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View Diary: Sen. Elizabeth Warren gives thumbs down to AIG's possible suing of taxpayers for bailing it out (125 comments)

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  •  Yes and no: (8+ / 0-)

    The shareholders sued the Fed on the ground that it had "taken over" the company and failed to do a good job for the shareholders:

    A federal judge in Manhattan has dismissed a $25 billion lawsuit filed by Starr International, an insurance company run by former American International Group CEO Maurice "Hank" Greenberg, against the Federal Reserve Bank of New York over its 2008 bailout of AIG.

    Southern District Judge Paul Engelmayer (See Profile) yesterday rejected Starr's arguments that the bailout was an illegal takeover of multinational insurance company AIG and a "backdoor bailout" for other financial firms that did business with it.

    Engelmayer further ruled that Delaware law could not apply to the Federal Reserve Bank because the bank is a federal instrumentality "entrusted with responsibility for maintaining the stability of the financial system" with "specific powers to be deployed when the economy is in difficulty."

    Starr's suit also alleged the bailout violated the takings, due process and equal protection clauses of the U.S. Constitution, though it abandoned those claims in the New York lawsuit and is pursuing them in a separate suit in the Court of Federal Claims in Washington, D.C. That suit, which is in the discovery stage, also seeks $25 billion.

    So what's left is, an action on behalf of the corporation in the Court of Claims on the ground of a "taking".   However, shareholders normally can't sue on behalf of the corporation: that's the management's job, and if the board of directors decides the suit is not in the corporate interest, it ends there.

    One piece of free advice to the GOP: Drop the culture wars, explicitly.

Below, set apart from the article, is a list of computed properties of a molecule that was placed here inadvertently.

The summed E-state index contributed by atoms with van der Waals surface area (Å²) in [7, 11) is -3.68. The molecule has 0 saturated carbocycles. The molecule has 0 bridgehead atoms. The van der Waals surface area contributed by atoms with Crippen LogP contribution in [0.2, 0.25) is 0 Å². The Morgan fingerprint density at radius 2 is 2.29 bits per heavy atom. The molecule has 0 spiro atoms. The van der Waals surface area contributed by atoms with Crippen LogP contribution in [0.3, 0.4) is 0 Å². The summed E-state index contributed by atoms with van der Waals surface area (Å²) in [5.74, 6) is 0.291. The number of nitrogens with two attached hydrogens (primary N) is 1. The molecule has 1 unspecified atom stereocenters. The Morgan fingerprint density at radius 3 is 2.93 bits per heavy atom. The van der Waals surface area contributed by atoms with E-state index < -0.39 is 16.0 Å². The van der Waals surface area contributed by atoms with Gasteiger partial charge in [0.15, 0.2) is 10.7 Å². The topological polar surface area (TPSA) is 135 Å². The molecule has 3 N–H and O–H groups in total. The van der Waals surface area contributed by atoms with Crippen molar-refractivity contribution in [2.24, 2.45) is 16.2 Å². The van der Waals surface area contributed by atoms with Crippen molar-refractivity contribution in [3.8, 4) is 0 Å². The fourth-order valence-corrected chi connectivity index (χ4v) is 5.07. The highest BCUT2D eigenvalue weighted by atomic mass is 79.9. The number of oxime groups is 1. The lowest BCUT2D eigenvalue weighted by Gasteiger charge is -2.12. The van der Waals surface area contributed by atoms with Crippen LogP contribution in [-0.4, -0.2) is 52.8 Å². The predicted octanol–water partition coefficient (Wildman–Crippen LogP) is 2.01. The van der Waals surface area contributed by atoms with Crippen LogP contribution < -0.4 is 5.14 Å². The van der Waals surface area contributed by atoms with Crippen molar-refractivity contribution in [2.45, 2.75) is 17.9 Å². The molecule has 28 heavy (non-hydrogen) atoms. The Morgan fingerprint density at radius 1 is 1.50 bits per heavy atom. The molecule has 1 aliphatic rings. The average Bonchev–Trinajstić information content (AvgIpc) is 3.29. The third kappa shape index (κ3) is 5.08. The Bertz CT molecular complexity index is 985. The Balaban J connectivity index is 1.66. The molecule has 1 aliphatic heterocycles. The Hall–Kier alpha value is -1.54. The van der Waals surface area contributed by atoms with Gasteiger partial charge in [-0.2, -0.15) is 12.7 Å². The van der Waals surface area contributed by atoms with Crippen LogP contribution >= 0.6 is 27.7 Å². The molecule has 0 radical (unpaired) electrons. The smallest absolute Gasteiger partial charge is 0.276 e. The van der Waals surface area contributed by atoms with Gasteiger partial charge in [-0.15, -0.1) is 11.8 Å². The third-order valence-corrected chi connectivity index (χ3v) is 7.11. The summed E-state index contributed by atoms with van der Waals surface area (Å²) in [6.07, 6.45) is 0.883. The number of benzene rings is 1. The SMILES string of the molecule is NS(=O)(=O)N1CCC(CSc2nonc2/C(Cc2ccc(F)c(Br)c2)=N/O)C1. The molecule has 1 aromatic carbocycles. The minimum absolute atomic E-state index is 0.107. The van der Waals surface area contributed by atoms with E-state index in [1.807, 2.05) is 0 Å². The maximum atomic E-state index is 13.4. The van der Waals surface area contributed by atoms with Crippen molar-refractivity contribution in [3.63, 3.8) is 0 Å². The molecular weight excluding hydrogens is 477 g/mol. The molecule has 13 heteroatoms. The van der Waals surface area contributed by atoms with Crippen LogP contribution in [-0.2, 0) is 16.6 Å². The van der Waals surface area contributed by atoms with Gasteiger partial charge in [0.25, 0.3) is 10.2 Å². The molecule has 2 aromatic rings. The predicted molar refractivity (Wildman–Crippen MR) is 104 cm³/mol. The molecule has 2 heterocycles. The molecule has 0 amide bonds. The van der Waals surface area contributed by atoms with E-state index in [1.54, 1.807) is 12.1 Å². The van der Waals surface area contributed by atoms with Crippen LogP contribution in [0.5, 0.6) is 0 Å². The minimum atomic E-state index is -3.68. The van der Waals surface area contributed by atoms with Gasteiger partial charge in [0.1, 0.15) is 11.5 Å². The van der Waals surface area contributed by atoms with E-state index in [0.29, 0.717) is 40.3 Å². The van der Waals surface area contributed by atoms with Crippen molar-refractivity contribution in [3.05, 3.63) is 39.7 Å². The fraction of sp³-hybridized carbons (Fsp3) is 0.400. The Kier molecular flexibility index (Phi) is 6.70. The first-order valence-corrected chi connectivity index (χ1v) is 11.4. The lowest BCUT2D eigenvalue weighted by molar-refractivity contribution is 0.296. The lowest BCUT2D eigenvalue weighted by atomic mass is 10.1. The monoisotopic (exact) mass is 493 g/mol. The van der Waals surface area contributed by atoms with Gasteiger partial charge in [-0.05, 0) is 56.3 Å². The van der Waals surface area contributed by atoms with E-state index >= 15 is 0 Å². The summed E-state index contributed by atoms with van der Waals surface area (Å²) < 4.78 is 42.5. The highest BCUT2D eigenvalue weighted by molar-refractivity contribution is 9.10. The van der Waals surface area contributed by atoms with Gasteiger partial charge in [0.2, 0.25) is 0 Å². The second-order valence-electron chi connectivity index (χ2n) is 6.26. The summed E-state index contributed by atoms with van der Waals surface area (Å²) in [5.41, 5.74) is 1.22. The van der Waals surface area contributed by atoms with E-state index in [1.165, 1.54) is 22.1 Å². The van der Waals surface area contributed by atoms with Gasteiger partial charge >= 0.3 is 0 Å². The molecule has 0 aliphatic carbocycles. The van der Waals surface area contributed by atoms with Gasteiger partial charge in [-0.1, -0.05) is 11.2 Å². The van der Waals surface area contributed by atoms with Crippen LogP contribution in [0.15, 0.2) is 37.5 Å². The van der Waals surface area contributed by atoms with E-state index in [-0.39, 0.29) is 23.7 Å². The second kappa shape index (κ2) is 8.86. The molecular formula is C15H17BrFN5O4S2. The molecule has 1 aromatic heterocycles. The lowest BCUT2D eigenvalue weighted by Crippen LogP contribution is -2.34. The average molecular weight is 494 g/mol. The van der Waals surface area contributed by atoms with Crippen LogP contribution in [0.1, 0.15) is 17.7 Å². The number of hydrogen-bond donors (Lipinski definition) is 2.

by Inland on Tue Jan 08, 2013 at 01:25:09 PM PST

    [ Parent ]

    •  Sorta. (1+ / 0-)
      Recommended by:

      There's a strong presumption that decisions by directors that are unaffected by conflict of interest are non-actionable by shareholders (this is the "business judgment rule").

      But it's a presumption, not a conclusion, and as such can be overcome: a truly terrible decision that prejudices the interests of the shareholders can result in liability for the directors, even if they "decide the suit is not in the corporate interest."

    •  I was thinking about a shareholders derivative (0+ / 0-)

      action, and I think it's fair to say that unless the board decides the suit is in the corporation's best interest and takes it over, it won't go any further.   The shareholder/plaintiffs demand some sixteen million pages of documents from the USG: that's expensive stuff.

      One piece of free advice to the GOP: Drop the culture wars, explicitly.

      by Inland on Tue Jan 08, 2013 at 02:24:46 PM PST

      [ Parent ]

    •  Well, (2+ / 0-)
      Recommended by:
      judyms9, Laconic Lib

      shouldn't the shareholders loss be measured against what they would have had had the government done nothing?  That is, shareholders would have lost pretty much all their holdings, and now they are in a far better position than otherwise.

      This is assuming that the "taking" claim is not bullshit, which it totally is.  That one's not making it past the dismissal stage.  

      Maybe there ought to be a shareholder suit against Greenberg -- who really caused this mess.  That's got a lot more merit.  [I've no idea if it could ultimately win, of course, but he's far more responsible for the shareholder's losses, if any, than the government.)

    •  All we can be certain of (1+ / 0-)
      Recommended by:

      is that, had a capitalist CEO come in and run the company into the ground, no one would be getting sued just because he bailed after six months with a multi-million dollar golden parachute and more millions in solid gold stock options. Cause, Freedumbz!

      This is just lawyers thinking they can roll the government to steal a few million dollars from the taxpayers. Again.

      And why should we imagine they are wrong? It's certainly worked before.

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